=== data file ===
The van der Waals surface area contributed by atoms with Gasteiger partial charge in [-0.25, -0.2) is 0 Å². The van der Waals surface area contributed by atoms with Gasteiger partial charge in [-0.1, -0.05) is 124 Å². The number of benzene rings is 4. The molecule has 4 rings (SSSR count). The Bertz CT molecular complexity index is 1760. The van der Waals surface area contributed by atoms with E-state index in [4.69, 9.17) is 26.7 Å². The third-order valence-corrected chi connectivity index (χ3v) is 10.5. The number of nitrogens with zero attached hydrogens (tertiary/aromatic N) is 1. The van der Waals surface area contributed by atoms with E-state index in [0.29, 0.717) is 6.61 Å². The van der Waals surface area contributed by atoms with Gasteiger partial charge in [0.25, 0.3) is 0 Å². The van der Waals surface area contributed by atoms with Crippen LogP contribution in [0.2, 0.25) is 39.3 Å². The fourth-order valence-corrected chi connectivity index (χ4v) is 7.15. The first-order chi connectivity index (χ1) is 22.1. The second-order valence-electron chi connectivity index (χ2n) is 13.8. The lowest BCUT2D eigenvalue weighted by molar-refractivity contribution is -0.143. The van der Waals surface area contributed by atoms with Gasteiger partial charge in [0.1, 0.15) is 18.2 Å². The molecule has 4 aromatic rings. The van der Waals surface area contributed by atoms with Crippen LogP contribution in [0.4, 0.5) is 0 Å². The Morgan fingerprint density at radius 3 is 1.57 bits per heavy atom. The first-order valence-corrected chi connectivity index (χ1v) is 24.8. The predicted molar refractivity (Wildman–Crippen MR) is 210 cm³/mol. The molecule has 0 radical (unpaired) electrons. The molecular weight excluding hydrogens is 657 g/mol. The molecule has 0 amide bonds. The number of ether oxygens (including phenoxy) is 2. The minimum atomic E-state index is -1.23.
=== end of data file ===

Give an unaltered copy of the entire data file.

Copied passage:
The van der Waals surface area contributed by atoms with Gasteiger partial charge in [-0.25, -0.2) is 0 Å². The van der Waals surface area contributed by atoms with Gasteiger partial charge in [-0.1, -0.05) is 124 Å². The number of benzene rings is 4. The molecule has 4 rings (SSSR count). The Bertz CT molecular complexity index is 1760. The van der Waals surface area contributed by atoms with E-state index in [4.69, 9.17) is 26.7 Å². The third-order valence-corrected chi connectivity index (χ3v) is 10.5. The number of nitrogens with zero attached hydrogens (tertiary/aromatic N) is 1. The van der Waals surface area contributed by atoms with E-state index in [0.29, 0.717) is 6.61 Å². The van der Waals surface area contributed by atoms with Gasteiger partial charge in [0.25, 0.3) is 0 Å². The van der Waals surface area contributed by atoms with Crippen LogP contribution in [0.2, 0.25) is 39.3 Å². The fourth-order valence-corrected chi connectivity index (χ4v) is 7.15. The first-order chi connectivity index (χ1) is 22.1. The second-order valence-electron chi connectivity index (χ2n) is 13.8. The lowest BCUT2D eigenvalue weighted by molar-refractivity contribution is -0.143. The van der Waals surface area contributed by atoms with Gasteiger partial charge in [0.1, 0.15) is 18.2 Å². The molecule has 4 aromatic rings. The van der Waals surface area contributed by atoms with Crippen LogP contribution in [0.4, 0.5) is 0 Å². The Morgan fingerprint density at radius 3 is 1.57 bits per heavy atom. The first-order valence-corrected chi connectivity index (χ1v) is 24.8. The predicted molar refractivity (Wildman–Crippen MR) is 210 cm³/mol. The molecule has 0 radical (unpaired) electrons. The molecular weight excluding hydrogens is 657 g/mol. The molecule has 0 amide bonds. The number of ether oxygens (including phenoxy) is 2. The minimum atomic E-state index is -1.23.